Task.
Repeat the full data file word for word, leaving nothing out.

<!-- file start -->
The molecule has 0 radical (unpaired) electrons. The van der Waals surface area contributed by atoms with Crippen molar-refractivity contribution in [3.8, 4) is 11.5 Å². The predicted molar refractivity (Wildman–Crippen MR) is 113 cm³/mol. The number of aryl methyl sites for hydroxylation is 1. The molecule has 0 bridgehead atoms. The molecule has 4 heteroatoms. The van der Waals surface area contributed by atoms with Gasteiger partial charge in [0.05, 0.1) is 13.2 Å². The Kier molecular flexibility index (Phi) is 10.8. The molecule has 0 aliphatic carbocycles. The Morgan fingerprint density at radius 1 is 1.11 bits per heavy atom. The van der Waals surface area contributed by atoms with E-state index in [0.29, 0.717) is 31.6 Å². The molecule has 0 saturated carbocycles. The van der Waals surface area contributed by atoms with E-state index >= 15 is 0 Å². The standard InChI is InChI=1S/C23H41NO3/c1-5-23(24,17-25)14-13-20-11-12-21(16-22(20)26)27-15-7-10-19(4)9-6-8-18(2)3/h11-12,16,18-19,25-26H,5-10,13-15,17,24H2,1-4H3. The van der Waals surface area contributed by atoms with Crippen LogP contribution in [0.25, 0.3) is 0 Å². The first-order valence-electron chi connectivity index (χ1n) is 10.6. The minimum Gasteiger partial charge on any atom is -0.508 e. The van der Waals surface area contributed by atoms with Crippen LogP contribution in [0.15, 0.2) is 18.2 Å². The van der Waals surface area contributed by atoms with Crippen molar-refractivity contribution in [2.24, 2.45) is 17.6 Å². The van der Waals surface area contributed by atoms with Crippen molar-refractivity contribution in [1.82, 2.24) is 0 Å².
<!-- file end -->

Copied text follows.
The molecule has 0 radical (unpaired) electrons. The van der Waals surface area contributed by atoms with Crippen molar-refractivity contribution in [3.8, 4) is 11.5 Å². The predicted molar refractivity (Wildman–Crippen MR) is 113 cm³/mol. The number of aryl methyl sites for hydroxylation is 1. The molecule has 0 bridgehead atoms. The molecule has 4 heteroatoms. The van der Waals surface area contributed by atoms with Gasteiger partial charge in [0.05, 0.1) is 13.2 Å². The Kier molecular flexibility index (Phi) is 10.8. The molecule has 0 aliphatic carbocycles. The Morgan fingerprint density at radius 1 is 1.11 bits per heavy atom. The van der Waals surface area contributed by atoms with E-state index in [0.29, 0.717) is 31.6 Å². The molecule has 0 saturated carbocycles. The van der Waals surface area contributed by atoms with E-state index >= 15 is 0 Å². The standard InChI is InChI=1S/C23H41NO3/c1-5-23(24,17-25)14-13-20-11-12-21(16-22(20)26)27-15-7-10-19(4)9-6-8-18(2)3/h11-12,16,18-19,25-26H,5-10,13-15,17,24H2,1-4H3. The van der Waals surface area contributed by atoms with Crippen LogP contribution in [0.25, 0.3) is 0 Å². The first-order valence-electron chi connectivity index (χ1n) is 10.6. The minimum Gasteiger partial charge on any atom is -0.508 e. The van der Waals surface area contributed by atoms with Crippen LogP contribution in [0.15, 0.2) is 18.2 Å². The van der Waals surface area contributed by atoms with Crippen molar-refractivity contribution in [2.24, 2.45) is 17.6 Å². The van der Waals surface area contributed by atoms with Crippen molar-refractivity contribution in [1.82, 2.24) is 0 Å².